The stocker clerk’s response was this: “I prefer the plastic crates.  For one thing, they are sturdier than the cardboard.  And also, their open top saves me time – I don’t have to cut open and fold cardboard boxes for bundling. I just reach in and get cartons and put them on the shelf.”

He went on to tell me of several times the cardboard cartons had weak spots in them, and extra care was required in handling.  He even had a cardboard carton break open one time, and jugs of milk fell out, crashed open, and milk went everywhere – including all over him.  (Anyone who’s had milk spill on them can identify with the dilemma, why you want to get it cleaned up quickly, and the extra time it takes to make sure you get all of it!)

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His response made sense to me – lots of sense, actually.  And anyone who has ever figured ‘time as money’ is likely to think it makes sense, too.  Those plastic milk crates actually still have some positives, and we need to remember that. They are appreciated by some folks, and their reasons make common sense. (Not to mention the physical benefits, since you get a bit of a workout while moving those cartons!)

In a society where we far too often see those on the frontlines of any type of ‘work’  never asked what they think about a situation, it is all too believable, too.

Has anyone ever considered the perspective of stocker clerks everywhere who do the actual work of getting milk on shelves, or has anyone ever done a ‘study’ or survey about what they would recommend?  Should their thoughts count on what is best for fluid milk and helping it re-gain traction?

The concept of moving more fluid milk is on smart dairy people’s minds, because it is generally the product which can be brought to market most quickly and at the least cost. For years, it has been the predominant product and ‘cash cow’ of the dairy processing industry – and it is being left behind in promotion and other aspects of cost of bringing milk to market.

Some have predicted that there may be a recession in 2020 at some point, and if that does happen, are we prepared to see dairy product prices decline by 20-40%?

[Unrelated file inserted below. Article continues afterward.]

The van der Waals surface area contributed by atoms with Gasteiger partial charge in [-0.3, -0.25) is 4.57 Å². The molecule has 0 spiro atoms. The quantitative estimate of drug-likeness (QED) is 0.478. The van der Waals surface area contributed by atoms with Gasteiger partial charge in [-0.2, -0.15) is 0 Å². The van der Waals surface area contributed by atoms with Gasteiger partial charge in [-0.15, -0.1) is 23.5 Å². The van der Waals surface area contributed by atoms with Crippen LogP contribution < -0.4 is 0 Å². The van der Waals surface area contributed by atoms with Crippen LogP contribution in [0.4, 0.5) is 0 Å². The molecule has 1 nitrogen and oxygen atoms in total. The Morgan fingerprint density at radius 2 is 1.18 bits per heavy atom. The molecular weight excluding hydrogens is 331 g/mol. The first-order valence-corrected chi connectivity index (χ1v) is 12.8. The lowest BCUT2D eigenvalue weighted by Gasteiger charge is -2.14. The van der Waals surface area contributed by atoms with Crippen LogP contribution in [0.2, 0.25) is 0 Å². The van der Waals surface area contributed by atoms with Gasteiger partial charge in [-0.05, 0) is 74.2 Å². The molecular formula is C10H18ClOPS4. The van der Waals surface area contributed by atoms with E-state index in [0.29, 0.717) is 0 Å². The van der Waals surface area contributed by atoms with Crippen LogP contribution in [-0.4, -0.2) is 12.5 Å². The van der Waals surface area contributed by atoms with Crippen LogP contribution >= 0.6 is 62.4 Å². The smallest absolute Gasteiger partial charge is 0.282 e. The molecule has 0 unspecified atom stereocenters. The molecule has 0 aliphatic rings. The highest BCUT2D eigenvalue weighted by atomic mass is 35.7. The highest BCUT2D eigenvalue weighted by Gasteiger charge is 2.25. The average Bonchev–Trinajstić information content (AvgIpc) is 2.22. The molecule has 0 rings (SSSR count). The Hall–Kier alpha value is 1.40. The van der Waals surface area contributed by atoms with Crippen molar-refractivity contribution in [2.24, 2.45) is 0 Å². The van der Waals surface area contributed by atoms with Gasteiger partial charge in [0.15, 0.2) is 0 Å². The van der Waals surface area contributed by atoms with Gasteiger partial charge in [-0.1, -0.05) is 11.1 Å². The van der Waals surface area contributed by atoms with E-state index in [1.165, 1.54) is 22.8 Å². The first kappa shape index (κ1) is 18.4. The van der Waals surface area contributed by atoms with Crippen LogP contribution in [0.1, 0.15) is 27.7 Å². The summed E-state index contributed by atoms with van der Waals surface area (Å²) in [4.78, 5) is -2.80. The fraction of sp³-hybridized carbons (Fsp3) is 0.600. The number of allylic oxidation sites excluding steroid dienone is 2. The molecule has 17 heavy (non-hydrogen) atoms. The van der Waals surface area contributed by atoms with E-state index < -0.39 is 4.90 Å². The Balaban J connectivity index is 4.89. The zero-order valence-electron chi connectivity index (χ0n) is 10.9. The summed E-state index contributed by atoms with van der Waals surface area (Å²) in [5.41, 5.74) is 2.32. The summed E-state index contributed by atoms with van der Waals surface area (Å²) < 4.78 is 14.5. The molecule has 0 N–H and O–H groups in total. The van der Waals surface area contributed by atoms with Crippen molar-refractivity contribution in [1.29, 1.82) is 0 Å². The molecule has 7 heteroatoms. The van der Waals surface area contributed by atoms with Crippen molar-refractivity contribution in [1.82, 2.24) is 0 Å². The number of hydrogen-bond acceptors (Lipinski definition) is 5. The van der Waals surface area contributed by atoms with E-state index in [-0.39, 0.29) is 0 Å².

If comsumer pocketbooks are stretched by a recession, which category of milk sales will decline the fastest?  Will it be those higher priced milks, or even the fake milks / alternative beverages?  Or would such an event drive consumers back to basic milks, which are nutritional powerhouses in their own right?

There are many thoughts and opinions on how to best move more or recapture fluid milk, and there are many thoughts on which of the many attributes of whole milk are the best and should be promoted the most.  (That is another discussion for another post, or yet another convention to attend!)

But for now the question is: How often do we really consider the opinion of those who are actually doing the ‘physical work’ on getting milk to consumers?  If the “Learn by Doing” motto of 4-H is true, then there is much wisdom in all of the clerks who have ever placed milk on a shelf!  And I’m betting they’ve spoken with many consumers along the way, too.

I, like many have more questions than answers, and there are others who will say that other means of milk movement have their own merits.

I’m not suggesting companies which use the cardboard cartons change their way of doing things – that obviously works for them, and any company which sells fluid milk is a benefit to dairy farmers everywhere!  One of those in particular, another which serves a lot of southeast dairy farms, is about an hour from my location.